Action beats can also effectively work with internal monologue to flesh out the setting.

The innkeeper shook her crooked finger in Abihail’s face. “The whole town suffers because of the likes of you.”

Abi squared her shoulders, ignoring the accusation, as well as the hunger pangs prodded to life by the yeasty aroma from the oven. The town suffered all right, as did all the towns bordering the valley, but certainly not because of the dissenters. “I only want a bit of bread, Mistress Trent, and I’ll happily work for it.”

Third, action beats can move the events of the story forward. They can set up or contribute to the conflict. Here’s an exchange between a stranger and the leader of a group of would-be robbers:

“I want no trouble.” From the opposite side of the portico, a stranger gripping the leather strap of a bag slung over his shoulder eased into the open. Sunlight and shadow danced across his face.

Two men, wearing the smocks of fishmongers, mirrored him, one on either side, each with a stiletto in hand.

“If you’re lost, we’re obliged to help you find yer way.” The sturdiest of the two curved his mouth into a tortured grin.

His wiry companion closed to within arm’s distance. “But we can’t let yer lordship visit the undertaker looking like this. Why, you’d be an offense to the dearly departed.” With a flick, his blade sliced apart the ruffled tie around the stranger’s throat, exposing a gold necklace. “See there? Too gaudy fer a funeral. We’ll just help you out by relieving you of such a disrespectful article.”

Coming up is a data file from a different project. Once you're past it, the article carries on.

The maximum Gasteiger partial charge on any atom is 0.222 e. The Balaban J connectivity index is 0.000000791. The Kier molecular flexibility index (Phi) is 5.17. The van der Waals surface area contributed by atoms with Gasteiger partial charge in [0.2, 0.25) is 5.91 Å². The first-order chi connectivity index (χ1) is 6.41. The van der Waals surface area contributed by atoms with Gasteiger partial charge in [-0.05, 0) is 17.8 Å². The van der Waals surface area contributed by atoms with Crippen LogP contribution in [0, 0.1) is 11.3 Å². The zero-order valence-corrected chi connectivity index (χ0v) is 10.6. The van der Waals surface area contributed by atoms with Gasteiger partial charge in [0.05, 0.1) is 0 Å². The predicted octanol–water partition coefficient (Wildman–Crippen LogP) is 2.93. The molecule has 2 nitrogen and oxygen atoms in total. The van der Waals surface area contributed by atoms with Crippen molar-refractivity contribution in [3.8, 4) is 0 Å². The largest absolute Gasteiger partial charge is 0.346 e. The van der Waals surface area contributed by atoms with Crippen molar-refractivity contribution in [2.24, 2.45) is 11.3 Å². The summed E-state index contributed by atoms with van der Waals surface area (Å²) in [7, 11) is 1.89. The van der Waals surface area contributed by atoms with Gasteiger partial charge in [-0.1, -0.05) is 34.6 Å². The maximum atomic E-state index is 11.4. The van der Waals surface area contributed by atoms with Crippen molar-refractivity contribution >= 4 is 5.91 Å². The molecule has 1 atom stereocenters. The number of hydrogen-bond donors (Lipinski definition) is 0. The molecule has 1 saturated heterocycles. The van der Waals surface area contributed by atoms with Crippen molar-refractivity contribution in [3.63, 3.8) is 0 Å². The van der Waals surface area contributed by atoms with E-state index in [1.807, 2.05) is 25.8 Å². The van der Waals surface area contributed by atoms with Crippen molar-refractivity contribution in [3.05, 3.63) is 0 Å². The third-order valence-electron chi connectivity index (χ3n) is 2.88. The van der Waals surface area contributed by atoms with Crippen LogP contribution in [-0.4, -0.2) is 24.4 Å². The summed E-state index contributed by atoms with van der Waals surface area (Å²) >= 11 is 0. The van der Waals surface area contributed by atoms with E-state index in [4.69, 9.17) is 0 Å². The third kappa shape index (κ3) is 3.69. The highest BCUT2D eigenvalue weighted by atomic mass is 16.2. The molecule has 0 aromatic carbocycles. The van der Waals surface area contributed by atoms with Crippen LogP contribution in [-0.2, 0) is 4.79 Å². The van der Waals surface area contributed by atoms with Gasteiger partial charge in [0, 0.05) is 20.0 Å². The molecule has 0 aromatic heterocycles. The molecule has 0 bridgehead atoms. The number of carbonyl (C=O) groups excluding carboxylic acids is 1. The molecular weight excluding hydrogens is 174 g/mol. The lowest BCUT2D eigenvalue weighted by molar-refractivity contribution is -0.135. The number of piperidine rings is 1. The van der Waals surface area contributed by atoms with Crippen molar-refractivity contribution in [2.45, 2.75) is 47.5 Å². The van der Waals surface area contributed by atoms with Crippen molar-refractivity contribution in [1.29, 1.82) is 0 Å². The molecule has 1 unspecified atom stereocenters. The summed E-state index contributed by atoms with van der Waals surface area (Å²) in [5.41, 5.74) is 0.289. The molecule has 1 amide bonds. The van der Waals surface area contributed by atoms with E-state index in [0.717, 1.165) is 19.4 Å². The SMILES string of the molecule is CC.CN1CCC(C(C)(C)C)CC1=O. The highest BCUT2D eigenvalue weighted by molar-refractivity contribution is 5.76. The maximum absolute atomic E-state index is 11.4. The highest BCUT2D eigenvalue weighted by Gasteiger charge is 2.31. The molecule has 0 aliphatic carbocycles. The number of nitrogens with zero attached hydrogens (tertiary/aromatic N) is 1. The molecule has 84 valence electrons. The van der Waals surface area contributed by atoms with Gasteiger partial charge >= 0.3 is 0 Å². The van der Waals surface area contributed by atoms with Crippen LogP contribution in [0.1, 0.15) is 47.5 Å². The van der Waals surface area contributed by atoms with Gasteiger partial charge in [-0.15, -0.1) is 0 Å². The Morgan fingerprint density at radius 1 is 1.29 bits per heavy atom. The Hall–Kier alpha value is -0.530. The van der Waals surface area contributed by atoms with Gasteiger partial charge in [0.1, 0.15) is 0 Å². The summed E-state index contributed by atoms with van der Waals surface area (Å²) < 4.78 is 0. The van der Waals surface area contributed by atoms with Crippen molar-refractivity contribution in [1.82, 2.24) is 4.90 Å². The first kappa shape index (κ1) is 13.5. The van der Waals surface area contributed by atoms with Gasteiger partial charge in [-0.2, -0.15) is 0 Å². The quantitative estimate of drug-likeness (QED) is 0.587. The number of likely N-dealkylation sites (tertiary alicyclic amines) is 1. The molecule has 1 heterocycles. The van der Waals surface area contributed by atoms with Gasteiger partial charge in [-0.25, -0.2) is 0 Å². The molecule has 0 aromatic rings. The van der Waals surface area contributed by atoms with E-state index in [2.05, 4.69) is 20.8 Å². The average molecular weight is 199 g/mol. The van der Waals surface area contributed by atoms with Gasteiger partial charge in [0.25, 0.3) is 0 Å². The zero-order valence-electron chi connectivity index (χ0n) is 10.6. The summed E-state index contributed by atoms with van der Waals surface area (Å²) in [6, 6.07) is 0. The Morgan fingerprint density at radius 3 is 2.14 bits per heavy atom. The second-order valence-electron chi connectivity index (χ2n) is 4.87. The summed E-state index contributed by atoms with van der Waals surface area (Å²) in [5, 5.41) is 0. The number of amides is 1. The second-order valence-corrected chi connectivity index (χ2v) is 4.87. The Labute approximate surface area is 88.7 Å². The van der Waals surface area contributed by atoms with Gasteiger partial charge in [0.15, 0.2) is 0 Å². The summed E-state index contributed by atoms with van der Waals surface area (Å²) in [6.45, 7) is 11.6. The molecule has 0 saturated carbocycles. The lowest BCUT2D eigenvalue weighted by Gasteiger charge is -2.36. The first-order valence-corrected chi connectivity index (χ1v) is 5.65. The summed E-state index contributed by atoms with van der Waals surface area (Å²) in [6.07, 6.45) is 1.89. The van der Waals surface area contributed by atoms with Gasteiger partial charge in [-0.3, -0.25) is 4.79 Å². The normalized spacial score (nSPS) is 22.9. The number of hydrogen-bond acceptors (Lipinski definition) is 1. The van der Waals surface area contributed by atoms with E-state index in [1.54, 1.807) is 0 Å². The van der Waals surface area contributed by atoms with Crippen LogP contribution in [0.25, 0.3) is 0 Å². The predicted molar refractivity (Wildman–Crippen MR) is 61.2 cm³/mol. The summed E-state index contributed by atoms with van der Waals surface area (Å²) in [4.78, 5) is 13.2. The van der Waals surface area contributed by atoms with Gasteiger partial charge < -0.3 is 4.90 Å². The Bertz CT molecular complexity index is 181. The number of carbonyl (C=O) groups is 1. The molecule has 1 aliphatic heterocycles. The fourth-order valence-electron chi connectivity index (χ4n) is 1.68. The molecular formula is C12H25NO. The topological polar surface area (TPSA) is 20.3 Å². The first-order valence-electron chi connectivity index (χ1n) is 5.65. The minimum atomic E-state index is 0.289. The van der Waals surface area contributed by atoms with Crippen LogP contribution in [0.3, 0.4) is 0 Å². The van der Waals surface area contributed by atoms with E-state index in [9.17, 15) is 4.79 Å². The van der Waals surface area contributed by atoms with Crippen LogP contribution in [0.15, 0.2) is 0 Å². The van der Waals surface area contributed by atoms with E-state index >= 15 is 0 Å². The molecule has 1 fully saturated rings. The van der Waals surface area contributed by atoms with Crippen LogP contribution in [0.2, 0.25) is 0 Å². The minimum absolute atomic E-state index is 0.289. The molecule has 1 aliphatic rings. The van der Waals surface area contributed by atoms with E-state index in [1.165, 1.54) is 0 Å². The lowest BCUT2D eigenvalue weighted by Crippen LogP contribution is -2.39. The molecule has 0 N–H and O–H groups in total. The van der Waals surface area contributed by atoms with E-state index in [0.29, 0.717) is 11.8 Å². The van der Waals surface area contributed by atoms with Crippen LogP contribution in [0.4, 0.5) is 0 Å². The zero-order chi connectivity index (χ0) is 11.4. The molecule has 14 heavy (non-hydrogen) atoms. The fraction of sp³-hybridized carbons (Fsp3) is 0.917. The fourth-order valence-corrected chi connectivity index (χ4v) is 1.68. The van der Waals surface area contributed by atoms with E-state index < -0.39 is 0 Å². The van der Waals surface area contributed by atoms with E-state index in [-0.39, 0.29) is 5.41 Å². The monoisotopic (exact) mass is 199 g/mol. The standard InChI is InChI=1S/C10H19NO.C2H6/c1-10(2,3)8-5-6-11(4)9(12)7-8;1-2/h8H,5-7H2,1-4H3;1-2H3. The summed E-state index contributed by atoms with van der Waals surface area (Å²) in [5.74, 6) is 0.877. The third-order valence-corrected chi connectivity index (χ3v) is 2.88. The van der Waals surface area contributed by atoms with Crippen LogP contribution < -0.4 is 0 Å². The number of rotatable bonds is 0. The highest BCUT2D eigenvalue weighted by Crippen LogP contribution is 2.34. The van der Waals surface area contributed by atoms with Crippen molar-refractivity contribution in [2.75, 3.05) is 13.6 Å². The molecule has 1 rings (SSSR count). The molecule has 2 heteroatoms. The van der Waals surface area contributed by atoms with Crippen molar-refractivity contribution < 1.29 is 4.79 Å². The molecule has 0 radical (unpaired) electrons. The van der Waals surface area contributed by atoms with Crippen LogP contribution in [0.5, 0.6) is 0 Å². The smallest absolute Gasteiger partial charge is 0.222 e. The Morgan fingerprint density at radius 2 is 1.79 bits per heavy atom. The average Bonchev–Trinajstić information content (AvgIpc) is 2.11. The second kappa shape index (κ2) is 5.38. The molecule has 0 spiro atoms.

The others laughed.

The stranger backed up a step, but his voice remained steady. “You’re making a mistake, friend, to your own detriment. I apologize for my foolishness in wandering into your camp.”

Each of the action beats above intend to advance the developing conflict.

There are several important things to keep in mind when choosing to use action beats:

men in conversation21. The action should be natural to the character. For example, a stoic character is unlikely to gasp in response to something another person says. Make his action fit his personality.

2. The action should not read like information inserted by the author for the sake of the reader. Rather, the action should seem natural to the situation. For instance, the character shouldn’t take out the medallion his grandmother gave to him just because the author wants readers to know he has the medallion. He should only take it out if he does so as a nervous habit or purposefully to make sure he doesn’t lose it or to secure it in a safer place. In other words, there needs to be a story reason for the action.

3. Action beats should be sprinkled throughout the conversation rather than delivered with every line of dialogue.